Tuesday, May 3, 2011

Playing the Shelter/No Kill Blame Game

The "irresponsible public" that shelters so much blame for their killing, is the same public who has made it possible for other shelters to become no kill.  Shelters are blaming YOU, for their deaths, for killing healthy and treatable animals with YOUR tax dollars. -  Nathan Winograd

One of the basic tenants from Nathan Winograd's book "Redemption" is the repeated claim of shelters blaming YOU for the killing done in your public shelters.  It is common for shelter managers to explain away the number of dogs and cats killed by placing blame on the "irresponsible public" that breeds indiscriminately, fails to spay/neuter their pets and/or violates various local animal ordinances.  A case could be made that any pet owner who's pets end up at the shelter are indeed "irresponsible" pet owners.

Shelter managers are NOT blaming "responsible" pet owners for having to kill their pets because as a responsible pet owner WE DON'T ALLOW our pets to be in a public kill shelter in the first place.  It's also fair to say that those who show an interest in shelter reform or even an interest in the "No Kill" movement by nature are not "irresponsible" in providing care for their pets but are blatantly responsible in all aspects of caring for their pets.  Shelter managers are NOT blaming US for the deaths of dogs and cats at our community shelters but are rightfully placing the blame where it belongs - with those pet owners who are NOT responsible.

Properly put in perspective, "irresponsible" pet owners and "irresponsible" breeders are responsible for the dogs and cats entering our shelter - responsible pet owners and responsible breeders are not.

Winograd goes on to state "in communities which have ended the killing of savable animals, it is the public which made the difference: in terms of adoptions, volunteerism, donations, foster care, and other community support."

Is this statement even remotely accurate in explaining the "No Kill" revolution?  One could argue that those same irresponsible pet owners/breeders who are part of the equation that drives intake numbers are NOT going to represent any "difference" in terms of adoptions - what responsible rescue group or shelter manager would adopt out any dog or cat to someone with a history of being an irresponsible pet owner?  Nor will we see huge numbers of irresponsible pet owners volunteering their time or money either and who in their right mind would trust an irresponsible pet owner with the enormous responsibility of fostering a shelter pet?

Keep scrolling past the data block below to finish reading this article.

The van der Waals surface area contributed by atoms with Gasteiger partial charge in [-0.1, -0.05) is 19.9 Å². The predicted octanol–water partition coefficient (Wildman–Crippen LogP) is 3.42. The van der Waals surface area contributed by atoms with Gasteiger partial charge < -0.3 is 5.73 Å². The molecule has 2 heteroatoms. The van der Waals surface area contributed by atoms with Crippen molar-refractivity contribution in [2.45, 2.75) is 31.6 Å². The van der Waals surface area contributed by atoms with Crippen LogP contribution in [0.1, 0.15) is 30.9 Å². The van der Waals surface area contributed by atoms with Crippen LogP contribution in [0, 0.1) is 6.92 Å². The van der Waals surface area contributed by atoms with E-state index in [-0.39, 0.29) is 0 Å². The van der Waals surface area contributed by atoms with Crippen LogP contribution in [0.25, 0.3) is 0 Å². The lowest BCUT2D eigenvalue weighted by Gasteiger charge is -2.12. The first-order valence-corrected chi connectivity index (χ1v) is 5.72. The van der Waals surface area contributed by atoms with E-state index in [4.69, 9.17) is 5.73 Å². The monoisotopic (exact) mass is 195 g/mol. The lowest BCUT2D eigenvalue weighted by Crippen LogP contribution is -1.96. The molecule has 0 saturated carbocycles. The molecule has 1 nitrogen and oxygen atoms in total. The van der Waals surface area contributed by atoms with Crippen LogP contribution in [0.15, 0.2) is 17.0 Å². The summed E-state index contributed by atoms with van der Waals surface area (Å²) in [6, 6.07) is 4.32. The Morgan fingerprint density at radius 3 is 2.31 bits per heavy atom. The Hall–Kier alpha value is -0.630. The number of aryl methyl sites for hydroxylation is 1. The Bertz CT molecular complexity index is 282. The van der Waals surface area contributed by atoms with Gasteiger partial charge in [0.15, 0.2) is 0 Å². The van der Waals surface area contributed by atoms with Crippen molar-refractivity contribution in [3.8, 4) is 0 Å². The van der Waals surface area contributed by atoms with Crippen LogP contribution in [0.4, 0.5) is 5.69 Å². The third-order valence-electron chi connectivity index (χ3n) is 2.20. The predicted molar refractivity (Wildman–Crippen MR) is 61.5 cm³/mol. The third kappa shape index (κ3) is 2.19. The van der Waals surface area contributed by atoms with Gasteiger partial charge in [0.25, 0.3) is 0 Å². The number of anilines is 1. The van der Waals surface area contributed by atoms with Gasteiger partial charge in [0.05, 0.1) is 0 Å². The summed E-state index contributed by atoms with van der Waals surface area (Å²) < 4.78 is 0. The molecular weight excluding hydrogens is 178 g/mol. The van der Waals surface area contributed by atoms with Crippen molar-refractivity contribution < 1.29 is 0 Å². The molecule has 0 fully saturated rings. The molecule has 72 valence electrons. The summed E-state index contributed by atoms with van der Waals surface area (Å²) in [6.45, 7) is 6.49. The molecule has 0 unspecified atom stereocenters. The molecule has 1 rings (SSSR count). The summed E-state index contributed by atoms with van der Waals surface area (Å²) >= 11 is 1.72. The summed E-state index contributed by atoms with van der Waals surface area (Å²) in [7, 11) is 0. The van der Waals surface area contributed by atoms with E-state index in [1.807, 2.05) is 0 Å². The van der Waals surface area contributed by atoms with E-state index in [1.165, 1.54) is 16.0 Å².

What Winograd does point out (in Redemption) "These (No Kill) communities have proved that there is enough love and compassion in every community to overcome the irresponsibility of the few."

This statement seems to contradict his earlier statement releasing the public of all blame in shelter killing.  The fact is, in order to successfully move from high kill to no kill a huge part of the solution lies in educating those pet owners who might have been "irresponsible" in the direction of becoming responsible pet owners by providing critical services including low cost spay/neuter programs, pet retention services, micro chipping and licensing programs that return more lost pets to their owners and expanding the reach of low cost vaccination programs as well.  In effect, a community evolves towards killing less by educating it's citizens on becoming more responsible with their pet ownership.

Thus, Winograd's statement "So we need to put to bed, once and for all, the idea that dogs and cats = animals most Americans now consider cherished members of their family - need to die in U.S. shelters because people are irresponsible and don't care enough about them."

In a perfect world Nathan, what we need to put to bed is the notion that all pet owners WOULD be responsible and treat their cherished pets as such.  Until we reach that Utopian state WE must continue to educate and legislate those who own and breed pets irresponsibly.  Giving out blame free passes to those who fuel our shelters and placing the burden of saving and rescuing the pets who have irresponsible owners is simply an irresponsible solution that will never work

1 comment:

  1. Every stray animal is the result of an irresponsible human. End of story. The homeless pet population and overcrowded shelters ARE the fault of the general public.